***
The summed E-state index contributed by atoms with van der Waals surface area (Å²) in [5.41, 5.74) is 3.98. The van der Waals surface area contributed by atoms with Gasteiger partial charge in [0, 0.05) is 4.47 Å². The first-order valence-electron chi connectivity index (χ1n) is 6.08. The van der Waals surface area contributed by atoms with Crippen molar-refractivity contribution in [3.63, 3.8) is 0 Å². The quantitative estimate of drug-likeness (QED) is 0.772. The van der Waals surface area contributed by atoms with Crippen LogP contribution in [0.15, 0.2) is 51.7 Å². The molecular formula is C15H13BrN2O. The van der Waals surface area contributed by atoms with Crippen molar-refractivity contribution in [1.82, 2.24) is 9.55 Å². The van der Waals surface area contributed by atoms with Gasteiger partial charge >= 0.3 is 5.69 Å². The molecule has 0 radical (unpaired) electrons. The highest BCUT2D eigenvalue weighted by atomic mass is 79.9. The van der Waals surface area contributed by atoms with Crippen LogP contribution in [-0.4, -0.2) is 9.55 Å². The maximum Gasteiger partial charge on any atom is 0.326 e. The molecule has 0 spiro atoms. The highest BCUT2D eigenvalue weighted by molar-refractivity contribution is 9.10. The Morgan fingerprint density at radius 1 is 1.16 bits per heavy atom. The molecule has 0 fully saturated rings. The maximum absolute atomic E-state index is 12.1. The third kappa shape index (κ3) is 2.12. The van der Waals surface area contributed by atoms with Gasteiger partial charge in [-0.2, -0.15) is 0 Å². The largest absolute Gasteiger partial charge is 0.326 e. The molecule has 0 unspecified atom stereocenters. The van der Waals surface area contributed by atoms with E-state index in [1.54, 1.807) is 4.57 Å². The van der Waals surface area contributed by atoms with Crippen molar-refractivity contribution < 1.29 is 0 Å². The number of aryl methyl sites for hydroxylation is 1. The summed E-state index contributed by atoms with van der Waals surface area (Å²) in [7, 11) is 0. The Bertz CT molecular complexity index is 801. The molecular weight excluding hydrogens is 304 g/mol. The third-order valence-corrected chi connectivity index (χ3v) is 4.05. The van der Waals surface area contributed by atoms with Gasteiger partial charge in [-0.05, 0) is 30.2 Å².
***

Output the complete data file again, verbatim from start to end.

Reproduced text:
The summed E-state index contributed by atoms with van der Waals surface area (Å²) in [5.41, 5.74) is 3.98. The van der Waals surface area contributed by atoms with Gasteiger partial charge in [0, 0.05) is 4.47 Å². The first-order valence-electron chi connectivity index (χ1n) is 6.08. The van der Waals surface area contributed by atoms with Crippen molar-refractivity contribution in [3.63, 3.8) is 0 Å². The quantitative estimate of drug-likeness (QED) is 0.772. The van der Waals surface area contributed by atoms with Crippen LogP contribution in [0.15, 0.2) is 51.7 Å². The molecular formula is C15H13BrN2O. The van der Waals surface area contributed by atoms with Crippen molar-refractivity contribution in [1.82, 2.24) is 9.55 Å². The van der Waals surface area contributed by atoms with Gasteiger partial charge >= 0.3 is 5.69 Å². The molecule has 0 radical (unpaired) electrons. The highest BCUT2D eigenvalue weighted by atomic mass is 79.9. The van der Waals surface area contributed by atoms with Crippen LogP contribution in [-0.4, -0.2) is 9.55 Å². The maximum Gasteiger partial charge on any atom is 0.326 e. The molecule has 0 spiro atoms. The highest BCUT2D eigenvalue weighted by molar-refractivity contribution is 9.10. The Morgan fingerprint density at radius 1 is 1.16 bits per heavy atom. The molecule has 0 fully saturated rings. The maximum absolute atomic E-state index is 12.1. The third kappa shape index (κ3) is 2.12. The van der Waals surface area contributed by atoms with Gasteiger partial charge in [-0.2, -0.15) is 0 Å². The largest absolute Gasteiger partial charge is 0.326 e. The molecule has 0 unspecified atom stereocenters. The van der Waals surface area contributed by atoms with E-state index in [1.54, 1.807) is 4.57 Å². The van der Waals surface area contributed by atoms with Crippen molar-refractivity contribution < 1.29 is 0 Å². The number of aryl methyl sites for hydroxylation is 1. The summed E-state index contributed by atoms with van der Waals surface area (Å²) in [7, 11) is 0. The Bertz CT molecular complexity index is 801. The molecular weight excluding hydrogens is 304 g/mol. The third-order valence-corrected chi connectivity index (χ3v) is 4.05. The van der Waals surface area contributed by atoms with Gasteiger partial charge in [-0.05, 0) is 30.2 Å².